Yet another sensitive task lies in mediating when conflicts arise between faculty members and administrators. While several bodies deal with such issues--Reconciliation Committee, Faculty Review Committee, and Ethics Committee come to mind--the first contact of faculty members in need of aid by these committees is often through the senate president, who then is put in the position of being in the front lines between the crossfire of two warring sides. I had to maintain a tactful neutrality in dealing with such issues, since running for cover is out of the question. I can only hope that those who were not pleased by my decisions will remember that the senate president is bound by strict guidelines of Faculty Handbook and Senate Constitution. Mentioning those reminds me of the never-ending task of keeping commissions and committees fully staffed by senate representative. Most of you probably have little idea of how much time and effort go into such mundane matters.

A most useful innovation, the germ of which also was planted by my predecessor, Leon Geyer, was the assignment of clerical help to the senate officers in 1993-94. In December 1993, Jenifer Kittle became the first in what I hope will be a never-ending line of able secretaries, and she lightened the load of distributing (electronic and other) minutes and of convening members of committees to meetings.

My work was not greatly aided by three successive house moves between July 1993 and June 1994. I also was not allowed to forget that I was still a faculty member with teaching, research, and administrative duties in department and elsewhere.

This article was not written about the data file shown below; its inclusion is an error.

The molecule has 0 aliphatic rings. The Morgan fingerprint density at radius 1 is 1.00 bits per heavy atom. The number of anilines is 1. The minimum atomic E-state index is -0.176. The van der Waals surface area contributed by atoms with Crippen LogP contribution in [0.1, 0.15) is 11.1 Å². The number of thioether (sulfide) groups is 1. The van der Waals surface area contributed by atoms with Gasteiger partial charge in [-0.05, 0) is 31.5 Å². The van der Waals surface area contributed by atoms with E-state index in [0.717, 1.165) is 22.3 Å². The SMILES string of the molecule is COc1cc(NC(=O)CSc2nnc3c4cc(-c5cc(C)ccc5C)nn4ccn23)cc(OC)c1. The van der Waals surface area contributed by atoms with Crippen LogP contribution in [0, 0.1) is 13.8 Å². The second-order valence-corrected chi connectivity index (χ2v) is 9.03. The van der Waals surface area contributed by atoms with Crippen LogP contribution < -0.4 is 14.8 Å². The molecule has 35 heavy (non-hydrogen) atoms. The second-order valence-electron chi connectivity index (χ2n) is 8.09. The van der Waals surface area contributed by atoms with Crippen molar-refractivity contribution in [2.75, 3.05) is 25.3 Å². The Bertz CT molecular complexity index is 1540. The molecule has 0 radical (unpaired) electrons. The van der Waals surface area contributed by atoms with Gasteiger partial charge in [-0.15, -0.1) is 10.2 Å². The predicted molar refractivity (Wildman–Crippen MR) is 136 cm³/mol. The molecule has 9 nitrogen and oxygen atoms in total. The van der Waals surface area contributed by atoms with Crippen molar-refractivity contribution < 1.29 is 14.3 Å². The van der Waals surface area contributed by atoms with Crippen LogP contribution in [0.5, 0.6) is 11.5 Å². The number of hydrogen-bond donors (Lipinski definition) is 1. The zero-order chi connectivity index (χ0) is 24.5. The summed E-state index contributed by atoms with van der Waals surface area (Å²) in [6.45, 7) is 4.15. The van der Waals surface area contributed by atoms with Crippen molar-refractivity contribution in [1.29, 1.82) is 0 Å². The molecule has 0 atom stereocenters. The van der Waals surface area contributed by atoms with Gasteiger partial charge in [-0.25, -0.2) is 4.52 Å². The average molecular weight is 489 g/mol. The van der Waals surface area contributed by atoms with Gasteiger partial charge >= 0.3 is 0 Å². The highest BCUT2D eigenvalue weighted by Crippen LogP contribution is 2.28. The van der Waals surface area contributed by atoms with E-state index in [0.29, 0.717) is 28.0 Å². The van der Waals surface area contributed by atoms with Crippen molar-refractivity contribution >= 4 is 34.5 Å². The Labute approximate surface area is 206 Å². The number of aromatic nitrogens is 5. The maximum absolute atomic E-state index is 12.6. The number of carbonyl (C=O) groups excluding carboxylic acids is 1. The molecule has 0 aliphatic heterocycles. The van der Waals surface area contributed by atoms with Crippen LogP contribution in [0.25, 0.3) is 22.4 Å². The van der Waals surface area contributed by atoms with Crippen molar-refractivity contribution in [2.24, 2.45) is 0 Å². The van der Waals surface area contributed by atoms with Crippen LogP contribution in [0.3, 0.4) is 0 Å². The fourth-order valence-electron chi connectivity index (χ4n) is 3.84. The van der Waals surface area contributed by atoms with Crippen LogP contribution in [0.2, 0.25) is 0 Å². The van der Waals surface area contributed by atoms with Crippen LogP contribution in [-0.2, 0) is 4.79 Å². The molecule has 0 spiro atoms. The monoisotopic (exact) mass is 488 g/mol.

I leave the senate after six years with two years as senate vice-president and then presiding officer, with good feelings about having served. It was a truly most interesting experience that I am grateful for having had. I can only hope that I have left things in a little better shape than when I started...or that at least things are not in worse shape. If that is the case, then that is so in no small measure to you, Larry, (Shumsky) and you, Bob, (Sumichrast) who served with me so ably. Your constant counsel and involvement, as well as that of senate cabinet, made it possible for me to serve the faculty as I ideally would have wanted to, but could not have solely by myself! I am very pleased to leave the senate in the able and competent hands of Larry Shumsky and I hope you will be as grateful for his willingness to serve you. He, Don Creamer, and David Beagle will be yet another excellent team. I come to an end with a mixture of happiness and sadness: happiness at a job reasonably well done, but sadness at leaving this body of so many friends who are willing to take upon themselves the extra burden of representing faculty interests. I greet you with a hearty ave atque vale!